One summer evening on the way home from work, amongst the peak hour traffic exiting a freeway off-ramp I saw an old white sports car that was easy to identify as a Daimler.
Here is what it looks like from the front; one of the more controversially-styled cars there is. I quite like it though, it is distinctive and the flowing wheel arches have a purposeful flared aspect. I think the style could be adapted to a modern sports car, with some updating such as more integrated headlights.
In one sense, it reminds me of the first generation BMW Z4, with sculpted sides and an awkward headlight-grille relationship.
Just 2,648 SP250’s were built over 5 years and 3 distinct series.
The Dart or SP250 as it was known in the US (Chrysler already had the Dart name there) had a step-brother model when the V8 was dropped into the Jaguar Mark II body to replace the smaller Daimler models after the firm was taken over by Jaguar.
Edward Turner, who designed the classic Triumph motorcycle engines, designed the two new Daimler hemi-head pushrod V8 engines. The smaller one, a 2.5 liter as used in the SP250, was rated at 140 hp @5800 rpm. To hear it, you would not pick that it is half the size of a ‘normal’ V8.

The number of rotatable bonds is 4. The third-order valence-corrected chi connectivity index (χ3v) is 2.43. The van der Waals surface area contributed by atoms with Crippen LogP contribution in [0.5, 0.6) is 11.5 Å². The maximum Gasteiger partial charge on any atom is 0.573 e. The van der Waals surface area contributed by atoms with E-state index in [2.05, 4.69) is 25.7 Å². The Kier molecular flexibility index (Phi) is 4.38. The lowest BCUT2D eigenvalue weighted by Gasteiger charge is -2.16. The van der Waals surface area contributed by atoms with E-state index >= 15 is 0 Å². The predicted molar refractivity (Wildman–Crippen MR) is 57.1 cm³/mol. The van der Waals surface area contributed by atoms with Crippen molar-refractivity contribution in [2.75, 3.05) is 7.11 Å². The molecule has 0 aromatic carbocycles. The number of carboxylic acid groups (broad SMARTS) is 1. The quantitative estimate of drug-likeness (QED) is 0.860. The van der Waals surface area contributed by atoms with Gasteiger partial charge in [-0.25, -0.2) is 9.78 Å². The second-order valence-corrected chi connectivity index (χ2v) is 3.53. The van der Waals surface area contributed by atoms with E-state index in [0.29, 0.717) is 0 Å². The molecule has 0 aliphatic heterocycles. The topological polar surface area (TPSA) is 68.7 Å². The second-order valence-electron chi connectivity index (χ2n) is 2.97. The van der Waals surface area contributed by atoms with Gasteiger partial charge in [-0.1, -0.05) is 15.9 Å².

This is a photo of the larger 4.5-litre version, which was effectively a scaled-up version of the 2.5. This was trialled in the Mark X Jaguar, and I think would have been a great option for a Daimler version of the E-Type – as if Jaguar would have let that happen! Note the typical British twin-SU carburation, but the air cleaner is likely not standard. The engine was rated at 220 bhp @ 5,500 rpm. This was regarded as conservative and for good reason; Daimler’s old engine dynamometer would only read up to 220 bhp!
This is the Daimler Majestic Major that featured the 4.5 L V8, note the “V” insignias on the horn grilles inboard of the headlights. The car also shares separate side/parking lights above the headlights with the Dart. Just 1180 Majestic Majors were built, plus another 864 of the 24″ longer DR450 limousine.
I was only able to get one more photo before it was swallowed up by the vehicles around me, but I was definitely left with a feeling that I’d rather be driving the Dart and listening to its fantastic burbling V8!